The Illinois Supreme Court also thinks recidivism rates are relevant but is willing to accept whatever legislators say on the subject, even when there is no evidence to support it. “The State asserts that sex offenders have high rates of recidivism,” Justice Theis writes. “Those rates have been widely accepted by courts across the country, including the United States Supreme Court, which has mentioned ‘a frightening and high risk of recidivism’ for convicted sex offenders.” But that widely cited quote from Justice Anthony Kennedy, which comes from the plurality opinion in the 2002 case McKune v. Lile, was based entirely on an unverified claim in a 1986 Psychology Today article by a therapist who has repudiated it, saying he is “appalled” at the lingering impact of his three-decade-old estimate.
This is where the law gets all weird for people who are capable of logic. If a “fact” isn’t, in fact, a fact, then how can it form the basis for a rational decision? Oh, you non-lawyers, you.
The problem for the defendant is that, regardless of how convincing that social science may be, “the legislature is in a better position than the judiciary to gather and evaluate data bearing on complex problems.” Minnis, 2016 IL 119563, ¶ 41. Simply put, we are not a superlegislature.
So applying the test, the state has a legitimate interest in protecting children from sex predators, and there is a reasonable relationship between that legitimate interest and the law prohibiting sex offenders from being anywhere near children. But does the basis for the legislature’s decision, nonsensical and false recidivism rates, make the relationship unreasonable?
Legislatures make decisions for a great many reason, a great many of which are nonsensical. Elected officials don’t have to be intelligent or rational. Not even a little bit. They just have to get elected. That’s how our representative democracy works, and we’re inundated with laws that appeal to feelings without regard to effectiveness, unintended consequences or, as in this case, facts.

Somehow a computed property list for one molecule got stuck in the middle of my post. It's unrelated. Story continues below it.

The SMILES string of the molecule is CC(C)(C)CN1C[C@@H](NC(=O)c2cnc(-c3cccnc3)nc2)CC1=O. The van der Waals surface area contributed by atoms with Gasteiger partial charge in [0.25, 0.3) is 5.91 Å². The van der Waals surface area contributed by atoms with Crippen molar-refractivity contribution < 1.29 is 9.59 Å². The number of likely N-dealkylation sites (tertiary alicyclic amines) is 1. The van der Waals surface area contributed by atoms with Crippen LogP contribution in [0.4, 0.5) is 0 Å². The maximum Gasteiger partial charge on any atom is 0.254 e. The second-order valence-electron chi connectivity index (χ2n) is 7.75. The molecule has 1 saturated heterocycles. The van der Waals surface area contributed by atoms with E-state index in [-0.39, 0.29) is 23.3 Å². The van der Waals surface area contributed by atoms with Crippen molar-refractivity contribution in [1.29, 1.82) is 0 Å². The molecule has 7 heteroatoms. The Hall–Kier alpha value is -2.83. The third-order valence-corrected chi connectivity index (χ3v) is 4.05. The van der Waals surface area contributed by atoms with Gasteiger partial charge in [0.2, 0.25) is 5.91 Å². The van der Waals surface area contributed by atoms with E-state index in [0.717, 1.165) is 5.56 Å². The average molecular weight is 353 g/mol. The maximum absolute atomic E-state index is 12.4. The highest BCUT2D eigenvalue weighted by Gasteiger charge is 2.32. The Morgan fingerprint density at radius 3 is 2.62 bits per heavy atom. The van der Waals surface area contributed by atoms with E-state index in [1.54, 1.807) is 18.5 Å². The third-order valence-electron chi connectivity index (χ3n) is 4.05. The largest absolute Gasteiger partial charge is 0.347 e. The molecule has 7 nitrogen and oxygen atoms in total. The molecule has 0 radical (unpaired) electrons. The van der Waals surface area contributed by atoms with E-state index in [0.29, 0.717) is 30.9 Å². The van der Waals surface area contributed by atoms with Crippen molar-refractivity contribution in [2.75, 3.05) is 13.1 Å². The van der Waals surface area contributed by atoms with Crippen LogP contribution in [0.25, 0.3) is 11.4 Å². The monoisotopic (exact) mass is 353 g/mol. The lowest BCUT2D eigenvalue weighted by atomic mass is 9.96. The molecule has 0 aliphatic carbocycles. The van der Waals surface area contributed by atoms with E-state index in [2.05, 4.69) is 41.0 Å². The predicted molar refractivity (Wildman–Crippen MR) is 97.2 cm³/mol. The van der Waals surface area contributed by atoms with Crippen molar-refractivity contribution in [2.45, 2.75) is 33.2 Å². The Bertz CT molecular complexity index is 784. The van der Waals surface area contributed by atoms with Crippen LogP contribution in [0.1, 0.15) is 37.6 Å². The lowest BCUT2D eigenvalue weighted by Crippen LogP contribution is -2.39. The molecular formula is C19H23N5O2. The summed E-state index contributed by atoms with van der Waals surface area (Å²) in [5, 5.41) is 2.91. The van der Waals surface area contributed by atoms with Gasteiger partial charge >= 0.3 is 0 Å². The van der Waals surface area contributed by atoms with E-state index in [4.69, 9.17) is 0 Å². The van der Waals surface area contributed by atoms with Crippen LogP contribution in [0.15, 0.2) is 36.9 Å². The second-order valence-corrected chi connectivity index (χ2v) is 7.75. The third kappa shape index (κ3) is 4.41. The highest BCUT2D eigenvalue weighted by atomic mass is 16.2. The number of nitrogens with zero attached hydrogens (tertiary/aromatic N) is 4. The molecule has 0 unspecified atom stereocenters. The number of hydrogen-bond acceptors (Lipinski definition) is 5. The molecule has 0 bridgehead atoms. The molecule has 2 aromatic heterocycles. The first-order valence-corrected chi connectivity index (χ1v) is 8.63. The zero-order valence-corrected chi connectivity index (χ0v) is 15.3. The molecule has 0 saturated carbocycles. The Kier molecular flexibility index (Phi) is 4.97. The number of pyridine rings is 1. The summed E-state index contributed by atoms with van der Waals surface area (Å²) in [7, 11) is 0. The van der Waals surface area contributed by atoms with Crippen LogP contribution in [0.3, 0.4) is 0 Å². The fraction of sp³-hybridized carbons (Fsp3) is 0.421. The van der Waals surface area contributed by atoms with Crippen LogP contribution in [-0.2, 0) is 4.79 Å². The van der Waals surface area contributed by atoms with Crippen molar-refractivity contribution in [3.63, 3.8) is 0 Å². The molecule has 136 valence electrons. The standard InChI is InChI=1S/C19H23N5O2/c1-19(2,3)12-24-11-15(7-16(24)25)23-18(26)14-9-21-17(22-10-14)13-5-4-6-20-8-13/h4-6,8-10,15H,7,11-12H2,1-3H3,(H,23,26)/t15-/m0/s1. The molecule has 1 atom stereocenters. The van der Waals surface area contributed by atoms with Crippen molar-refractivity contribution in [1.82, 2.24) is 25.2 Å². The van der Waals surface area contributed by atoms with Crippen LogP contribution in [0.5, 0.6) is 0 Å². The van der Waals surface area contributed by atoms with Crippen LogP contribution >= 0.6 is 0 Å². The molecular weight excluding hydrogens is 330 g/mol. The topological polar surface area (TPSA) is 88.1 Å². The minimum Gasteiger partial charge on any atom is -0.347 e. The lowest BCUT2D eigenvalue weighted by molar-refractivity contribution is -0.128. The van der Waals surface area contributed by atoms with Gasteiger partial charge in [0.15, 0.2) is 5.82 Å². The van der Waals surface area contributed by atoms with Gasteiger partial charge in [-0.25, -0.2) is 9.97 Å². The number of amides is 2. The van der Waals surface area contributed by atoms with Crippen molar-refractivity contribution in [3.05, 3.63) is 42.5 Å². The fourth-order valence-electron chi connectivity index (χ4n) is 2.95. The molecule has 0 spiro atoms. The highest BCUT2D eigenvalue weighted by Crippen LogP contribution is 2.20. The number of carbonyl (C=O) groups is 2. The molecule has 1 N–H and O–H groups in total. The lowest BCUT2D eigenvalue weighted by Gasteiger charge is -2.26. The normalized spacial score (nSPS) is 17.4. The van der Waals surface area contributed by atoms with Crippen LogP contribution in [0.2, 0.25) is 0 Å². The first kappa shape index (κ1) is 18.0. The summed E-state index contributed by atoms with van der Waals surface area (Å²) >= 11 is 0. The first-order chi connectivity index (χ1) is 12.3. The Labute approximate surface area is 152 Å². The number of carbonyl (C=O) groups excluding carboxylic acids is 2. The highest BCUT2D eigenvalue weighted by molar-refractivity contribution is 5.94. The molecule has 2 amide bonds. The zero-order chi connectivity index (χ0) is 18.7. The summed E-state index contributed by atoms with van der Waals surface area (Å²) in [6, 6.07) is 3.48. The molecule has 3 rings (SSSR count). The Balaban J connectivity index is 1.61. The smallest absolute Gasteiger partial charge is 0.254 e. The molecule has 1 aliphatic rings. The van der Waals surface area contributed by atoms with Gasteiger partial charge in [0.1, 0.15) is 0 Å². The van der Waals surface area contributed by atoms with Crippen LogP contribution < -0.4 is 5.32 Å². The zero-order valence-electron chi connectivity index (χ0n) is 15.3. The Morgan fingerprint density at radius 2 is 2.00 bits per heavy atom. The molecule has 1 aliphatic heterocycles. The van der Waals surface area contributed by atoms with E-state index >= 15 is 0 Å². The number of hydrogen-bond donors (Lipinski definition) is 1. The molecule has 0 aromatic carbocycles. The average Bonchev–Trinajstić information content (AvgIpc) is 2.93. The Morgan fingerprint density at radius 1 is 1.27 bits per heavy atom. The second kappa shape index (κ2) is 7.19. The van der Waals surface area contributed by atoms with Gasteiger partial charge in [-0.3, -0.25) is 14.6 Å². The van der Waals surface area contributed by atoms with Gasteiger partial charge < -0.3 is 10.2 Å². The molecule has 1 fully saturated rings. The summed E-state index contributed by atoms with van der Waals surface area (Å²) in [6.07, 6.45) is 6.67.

If someone can persuasively argue it, and other representatives decide they can make hay with it, they enact it. And their constituents love them to pieces for “doing something,” even if the something they do fails to fix the problem or causes far worse harm than they started with. That’s the point of legislatures, to make laws, whether good or bad, wise or foolish. We elect them and get what they give us, good and hard.
So was the Supreme Court right in its “simple” demurrer, “we are not a superlegislature”? When the legislature makes clear that its action is predicated on an ignorant falsehood, then its law would be arbitrary and capricious. Consider, for example, a law that was grounded in the earth being flat, or the sun rising in the west. Could any law be rational when premised on something that was clearly and undeniably false?
And that’s where the rational basis test rears its incredibly ugly head. If a legislature enacts a law that would be otherwise rational, but for the fact that it relies on a lie, then the legislature has completely blown its responsibility not to be dumber than dirt, but legislators are entitled to be useful idiots. Hey, we elected them. Maybe we should have given their capacity to employ facts and logic some more thought before pulling the lever.
Then again, the Illinois Supreme Court knows damn well that it’s the stop gap for arbitrary and capricious laws that deprive people of their constitutional rights because enough dumbasses in the legislature decided the earth was flat and sex offenders posed a threat to children based upon fake numbers.